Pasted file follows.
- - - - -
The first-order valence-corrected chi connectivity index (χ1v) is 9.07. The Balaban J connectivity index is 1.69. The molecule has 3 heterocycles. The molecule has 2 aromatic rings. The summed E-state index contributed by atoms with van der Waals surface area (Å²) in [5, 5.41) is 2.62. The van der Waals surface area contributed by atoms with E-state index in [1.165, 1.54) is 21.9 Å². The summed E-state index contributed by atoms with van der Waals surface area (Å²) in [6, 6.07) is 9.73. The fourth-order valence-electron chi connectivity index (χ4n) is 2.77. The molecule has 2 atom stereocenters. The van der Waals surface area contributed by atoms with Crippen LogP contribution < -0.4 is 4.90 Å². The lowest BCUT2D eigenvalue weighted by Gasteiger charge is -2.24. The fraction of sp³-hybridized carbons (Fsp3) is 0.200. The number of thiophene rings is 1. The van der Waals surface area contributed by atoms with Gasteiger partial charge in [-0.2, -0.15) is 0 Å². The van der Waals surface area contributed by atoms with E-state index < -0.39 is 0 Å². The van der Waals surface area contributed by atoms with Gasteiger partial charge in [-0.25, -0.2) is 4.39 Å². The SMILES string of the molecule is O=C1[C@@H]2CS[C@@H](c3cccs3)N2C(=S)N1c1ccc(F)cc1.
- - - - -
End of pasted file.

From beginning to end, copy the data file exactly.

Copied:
The first-order valence-corrected chi connectivity index (χ1v) is 9.07. The Balaban J connectivity index is 1.69. The molecule has 3 heterocycles. The molecule has 2 aromatic rings. The summed E-state index contributed by atoms with van der Waals surface area (Å²) in [5, 5.41) is 2.62. The van der Waals surface area contributed by atoms with E-state index in [1.165, 1.54) is 21.9 Å². The summed E-state index contributed by atoms with van der Waals surface area (Å²) in [6, 6.07) is 9.73. The fourth-order valence-electron chi connectivity index (χ4n) is 2.77. The molecule has 2 atom stereocenters. The van der Waals surface area contributed by atoms with Crippen LogP contribution < -0.4 is 4.90 Å². The lowest BCUT2D eigenvalue weighted by Gasteiger charge is -2.24. The fraction of sp³-hybridized carbons (Fsp3) is 0.200. The number of thiophene rings is 1. The van der Waals surface area contributed by atoms with Gasteiger partial charge in [-0.2, -0.15) is 0 Å². The van der Waals surface area contributed by atoms with E-state index < -0.39 is 0 Å². The van der Waals surface area contributed by atoms with Gasteiger partial charge in [-0.25, -0.2) is 4.39 Å². The SMILES string of the molecule is O=C1[C@@H]2CS[C@@H](c3cccs3)N2C(=S)N1c1ccc(F)cc1.